Fredrik Haag, Head Office for London Convention/Protocol & Ocean Affairs, The International Maritime Organization

3. Future-Proofing the BBNJ Agreement: Techniques for Future Normative Development
Ronan Long, Professor, Director, WMU-Sasakawa Global Ocean Institute

4. Towards Effective Conservation and Sustainable Use of Marine Genetic Resources in Areas beyond National Jurisdiction
Maria Bekiari, Doctoral candidate, Department of Law, Ludwig-Maximilians-University


LUNCH BREAK (13:00-13:30)

Afternoon introductions (13:30-14:10)

Marine biotechnology: From organism to product
Anders Blomberg, Professor Functional Genomics, University of Gothenburg

Challenges in applying international rules in biotechnology development
Thomas Vanagt, Managing Partner, ABS-int


PANEL III: CONTRACTs, Information and genetic resources (14:10-15:20)
Panel chair: David Langlet, Professor of Ocean Governance Law, University of Gothenburg School of Business, Law and Economics

1. Bioprospecting under the Nagoya Protocol and the Sustainable Development Goals
Peter Gottschalk, Senior lecturer, Department of Business Law, Lund University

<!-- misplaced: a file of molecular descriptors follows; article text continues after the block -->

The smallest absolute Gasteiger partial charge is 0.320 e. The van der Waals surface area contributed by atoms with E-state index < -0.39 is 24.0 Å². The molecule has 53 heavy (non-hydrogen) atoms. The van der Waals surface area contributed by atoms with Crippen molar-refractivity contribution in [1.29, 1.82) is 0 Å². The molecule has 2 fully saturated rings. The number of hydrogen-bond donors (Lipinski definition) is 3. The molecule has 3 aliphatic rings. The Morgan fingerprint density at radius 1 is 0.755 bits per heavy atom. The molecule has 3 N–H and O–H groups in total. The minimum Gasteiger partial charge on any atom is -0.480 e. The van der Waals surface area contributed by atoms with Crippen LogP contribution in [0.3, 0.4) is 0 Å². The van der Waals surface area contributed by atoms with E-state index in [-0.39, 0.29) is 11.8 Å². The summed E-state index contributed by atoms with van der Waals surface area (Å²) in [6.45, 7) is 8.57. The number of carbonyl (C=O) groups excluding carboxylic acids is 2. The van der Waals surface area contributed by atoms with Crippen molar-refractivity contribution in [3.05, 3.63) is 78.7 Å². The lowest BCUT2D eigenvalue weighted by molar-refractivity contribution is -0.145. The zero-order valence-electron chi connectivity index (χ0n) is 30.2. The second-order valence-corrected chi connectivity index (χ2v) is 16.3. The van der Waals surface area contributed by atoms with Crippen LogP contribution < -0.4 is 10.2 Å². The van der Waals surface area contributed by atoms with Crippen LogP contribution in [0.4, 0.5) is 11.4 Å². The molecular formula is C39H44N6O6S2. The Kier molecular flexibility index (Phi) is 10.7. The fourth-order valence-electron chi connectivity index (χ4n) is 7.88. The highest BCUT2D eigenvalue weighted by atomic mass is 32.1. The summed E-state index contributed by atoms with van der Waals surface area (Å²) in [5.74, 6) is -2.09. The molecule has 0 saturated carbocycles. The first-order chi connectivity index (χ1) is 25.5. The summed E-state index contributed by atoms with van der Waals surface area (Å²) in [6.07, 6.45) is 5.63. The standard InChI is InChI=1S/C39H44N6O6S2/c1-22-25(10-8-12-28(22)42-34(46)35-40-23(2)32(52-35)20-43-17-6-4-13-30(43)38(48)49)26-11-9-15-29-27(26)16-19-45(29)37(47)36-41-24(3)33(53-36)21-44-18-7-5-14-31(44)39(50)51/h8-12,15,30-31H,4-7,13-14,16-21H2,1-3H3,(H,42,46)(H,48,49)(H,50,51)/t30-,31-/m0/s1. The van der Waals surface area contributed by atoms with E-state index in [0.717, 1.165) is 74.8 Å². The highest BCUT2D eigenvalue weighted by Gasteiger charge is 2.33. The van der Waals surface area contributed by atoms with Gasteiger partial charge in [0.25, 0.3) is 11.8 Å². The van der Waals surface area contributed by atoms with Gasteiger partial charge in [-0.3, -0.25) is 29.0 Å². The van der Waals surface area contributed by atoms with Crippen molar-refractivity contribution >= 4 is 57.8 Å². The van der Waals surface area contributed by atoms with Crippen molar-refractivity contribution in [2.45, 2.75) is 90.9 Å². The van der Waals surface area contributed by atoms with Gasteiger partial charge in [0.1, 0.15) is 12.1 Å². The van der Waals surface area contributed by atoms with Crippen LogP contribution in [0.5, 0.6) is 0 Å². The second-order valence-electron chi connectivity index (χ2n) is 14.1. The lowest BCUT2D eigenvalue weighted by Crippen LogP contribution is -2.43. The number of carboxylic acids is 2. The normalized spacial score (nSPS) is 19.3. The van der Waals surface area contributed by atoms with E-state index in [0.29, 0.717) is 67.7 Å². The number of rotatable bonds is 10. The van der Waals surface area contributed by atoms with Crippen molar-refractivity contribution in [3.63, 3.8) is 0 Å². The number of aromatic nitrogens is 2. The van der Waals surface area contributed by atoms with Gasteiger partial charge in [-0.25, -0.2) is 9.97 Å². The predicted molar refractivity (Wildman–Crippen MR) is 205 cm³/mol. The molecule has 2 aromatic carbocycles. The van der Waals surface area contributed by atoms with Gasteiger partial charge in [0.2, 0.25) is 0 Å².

2. The emergence of Digital Sequence Information (DSI) and its implication for the law on access to genetic resources and bioprospecting
Christian Prip, Senior Policy Analyst, Fridtjof Nansen Institute

3. Marine Biodiscovery, Digital Sequence Information and Traceability
Marcel Jaspars, Professor, Marine Biodiscovery Centre, University of Aberdeen


Common interests and shared responsibility in conserving marine biodiversity beyond national boundaries
Kristina Gjerde, Senior High Seas Advisor, IUCN Global Marine and Polar Programme


COFFEE BREAK (15:45-16:00)


Panel chair: Nkeiru Scotcher, Postdoctoral fellow, University of Gothenburg School of Business, Law and Economics

1. Bioprospecting in the North Pole
Valeria Eboli, Professor of International Law, Italian Naval Academy and University of Pisa

2. What are the limits of the protection of biodiversity belonging to the sedentary species of the continental shelves within national jurisdiction?
Ekaterina Antsygina, Doctoral candidate, Faculty of Law, Queen's University, Canada

3. Regulation of Marine Bioprospecting in Iceland?
Snjólaug Árnadóttir, Postdoctoral fellow, Reykjavik University

Nordic Perspective (17:10-17:20)

Nordic project on access and rights to genetic resources
Christian Prip, Senior Policy Analyst, Fridtjof Nansen Institute

The European policy perspective (17:20-17:45)

An EU perspective on marine genetic resources in the ongoing BBNJ negotiations
Arianna Broggiato, International Relations officer, Directorate-General for Maritime Affairs and Fisheries, European Commission


CONCLUSION (17:45-18:00)

Changing human uses of marine resources and international law: Looking ahead
David Langlet, Professor of Ocean Governance Law, University of Gothenburg School of Business, Law and Economics


This conference is made possible thanks to a generous contribution by the Nordic Council and support by the Law of the Sea Institute of Iceland and Norwegian Centre for the law of the Sea.